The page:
sergio wrote: Sat Feb 10, 2024 5:51 pm Our older one goes to a private HS. The discount for paying upfront is 2%... the 529 MM fund pays around 3-4% nowadays, so there is zero incentive to pay upfront. Tuition is charged on the 26th of each month, and we take a reimbursement from the 529 on the 27th of the same month to make sure there are no issues with "timing".

Be careful keeping the 529 in a total market fund if you are relying on the 529 for tuition payments... if the market takes a dump and takes a few years to recover, hopefully you're not forced to sell at a loss. It may be better to move to a more conservative asset mix.

In your case, an 8.3% discount is very sizeable and from a strict financial point of view - I'd take it over whatever 529 investment gains I'd get. However, I'd still be nervous about paying all that money upfront. What if the school is forced to close? What if the school breaches the agreement you sign? What if your kid hates the school (some schools allow withdrawals with refunds)?

I'm always nervous about prepaying and losing the leverage to stop making payments. Even worse, I hate hounding and having to chase down refunds.

Good luck!
Is there a IRS rule that the 529 withdrawal should be in the same month as the tuition payment. AFAIK, as long as you you take a distribution from the 529 in the same year, which I do in December to match the yearly tuition, that is all that is required.

I pay the tuition from taxable account, via credit card since the cash back is higher, an reimburse myself from the 529.
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windaar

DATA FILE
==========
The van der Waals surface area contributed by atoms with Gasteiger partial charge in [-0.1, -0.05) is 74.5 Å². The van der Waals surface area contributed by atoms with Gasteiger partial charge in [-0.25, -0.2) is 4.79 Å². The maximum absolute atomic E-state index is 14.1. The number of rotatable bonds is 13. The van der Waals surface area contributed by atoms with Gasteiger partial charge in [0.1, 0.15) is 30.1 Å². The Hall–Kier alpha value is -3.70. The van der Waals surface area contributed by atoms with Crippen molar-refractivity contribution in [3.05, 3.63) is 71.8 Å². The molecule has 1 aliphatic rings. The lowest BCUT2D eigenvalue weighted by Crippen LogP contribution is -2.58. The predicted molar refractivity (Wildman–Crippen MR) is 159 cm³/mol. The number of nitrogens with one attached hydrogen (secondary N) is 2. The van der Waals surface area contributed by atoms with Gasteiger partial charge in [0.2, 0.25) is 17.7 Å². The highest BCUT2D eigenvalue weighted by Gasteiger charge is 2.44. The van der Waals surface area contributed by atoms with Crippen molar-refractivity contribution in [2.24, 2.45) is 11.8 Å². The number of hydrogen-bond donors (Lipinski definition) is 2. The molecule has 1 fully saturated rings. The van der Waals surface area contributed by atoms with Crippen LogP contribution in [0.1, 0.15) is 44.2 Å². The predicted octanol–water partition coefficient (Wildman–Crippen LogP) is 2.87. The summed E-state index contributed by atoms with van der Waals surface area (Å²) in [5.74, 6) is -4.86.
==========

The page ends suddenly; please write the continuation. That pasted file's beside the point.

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Re: 529 strategy for paying K-12 private school

Post by windaar »

jeremyl wrote: Sat Feb 10, 2024 5:22 pmOur child will be starting at a K-12 private school next year and we are going to be using funds from our 529 to pay our portion of the tuition.
Please explain your "portion" of the tuition [??] - You can only use up to $10K/year of a 529 for K-12. Were you planning on spending more?
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Topic Author
jeremyl
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Location: Indiana

Re: 529 strategy for paying K-12 private school

Post by jeremyl »

sergio wrote: Sat Feb 10, 2024 5:51 pm Our older one goes to a private HS. The discount for paying upfront is 2%... the 529 MM fund pays around 3-4% nowadays, so there is zero incentive to pay upfront. Tuition is charged on the 26th of each month, and we take a reimbursement from the 529 on the 27th of the same month to make sure there are no issues with "timing".

Be careful keeping the 529 in a total market fund if you are relying on the 529 for tuition payments... if the market takes a dump and takes a few years to recover, hopefully you're not forced to sell at a loss. It may be better to move to a more conservative asset mix.

In your case, an 8.3% discount is very sizeable and from a strict financial point of view - I'd take it over whatever 529 investment gains I'd get. However, I'd still be nervous about paying all that money upfront. What if the school is forced to close? What if the school breaches the agreement you sign? What if your kid hates the school (some schools allow withdrawals with refunds)?

I'm always nervous about prepaying and losing the leverage to stop making payments. Even worse, I hate hounding and having to chase down refunds.

Good luck!
You bring up an interesting point about doing monthly in case of having to withdraw for some reason or another and avoiding chasing down refunds.

The school has been around for about 70 years so I don't think they'd close but one never knows.

To another person's question about the max being used for tuition, it's a little more than half of the $10k limit so no worries there.

My other thought was if the market is down, I can cash flow the monthly amount or do a combo of cash flow and 529 funds.

I think I'm leaning toward the monthly but the 8% savings of the yearly payment is appealing too.

Correction on the discount for paying full year. It's only 1.5% off the total tuition amount.